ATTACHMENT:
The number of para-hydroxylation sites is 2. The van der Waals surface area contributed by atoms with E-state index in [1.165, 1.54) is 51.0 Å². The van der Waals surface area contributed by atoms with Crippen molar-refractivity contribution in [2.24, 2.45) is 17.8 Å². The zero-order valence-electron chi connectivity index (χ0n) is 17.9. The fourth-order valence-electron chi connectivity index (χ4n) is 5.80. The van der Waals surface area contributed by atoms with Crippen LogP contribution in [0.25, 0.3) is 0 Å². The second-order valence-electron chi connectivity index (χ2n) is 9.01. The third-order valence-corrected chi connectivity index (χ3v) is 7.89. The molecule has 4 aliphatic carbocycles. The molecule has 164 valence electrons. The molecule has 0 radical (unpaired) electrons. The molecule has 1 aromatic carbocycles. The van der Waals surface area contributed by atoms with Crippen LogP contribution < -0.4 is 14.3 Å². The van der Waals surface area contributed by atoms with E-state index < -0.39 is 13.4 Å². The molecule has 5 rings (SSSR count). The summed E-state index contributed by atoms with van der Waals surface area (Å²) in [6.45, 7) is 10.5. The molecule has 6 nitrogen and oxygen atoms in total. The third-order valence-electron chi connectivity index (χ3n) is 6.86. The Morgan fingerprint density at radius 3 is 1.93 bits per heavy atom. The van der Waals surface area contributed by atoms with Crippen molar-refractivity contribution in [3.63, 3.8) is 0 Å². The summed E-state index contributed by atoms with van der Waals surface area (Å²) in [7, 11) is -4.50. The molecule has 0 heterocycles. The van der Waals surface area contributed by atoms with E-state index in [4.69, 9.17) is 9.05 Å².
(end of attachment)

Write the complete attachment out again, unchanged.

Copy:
The number of para-hydroxylation sites is 2. The van der Waals surface area contributed by atoms with E-state index in [1.165, 1.54) is 51.0 Å². The van der Waals surface area contributed by atoms with Crippen molar-refractivity contribution in [2.24, 2.45) is 17.8 Å². The zero-order valence-electron chi connectivity index (χ0n) is 17.9. The fourth-order valence-electron chi connectivity index (χ4n) is 5.80. The van der Waals surface area contributed by atoms with Crippen LogP contribution in [0.25, 0.3) is 0 Å². The second-order valence-electron chi connectivity index (χ2n) is 9.01. The third-order valence-corrected chi connectivity index (χ3v) is 7.89. The molecule has 4 aliphatic carbocycles. The molecule has 164 valence electrons. The molecule has 0 radical (unpaired) electrons. The molecule has 1 aromatic carbocycles. The van der Waals surface area contributed by atoms with Crippen LogP contribution < -0.4 is 14.3 Å². The van der Waals surface area contributed by atoms with E-state index < -0.39 is 13.4 Å². The molecule has 5 rings (SSSR count). The summed E-state index contributed by atoms with van der Waals surface area (Å²) in [6.45, 7) is 10.5. The molecule has 6 nitrogen and oxygen atoms in total. The third-order valence-electron chi connectivity index (χ3n) is 6.86. The Morgan fingerprint density at radius 3 is 1.93 bits per heavy atom. The van der Waals surface area contributed by atoms with Crippen molar-refractivity contribution in [3.63, 3.8) is 0 Å². The summed E-state index contributed by atoms with van der Waals surface area (Å²) in [7, 11) is -4.50. The molecule has 0 heterocycles. The van der Waals surface area contributed by atoms with E-state index in [4.69, 9.17) is 9.05 Å².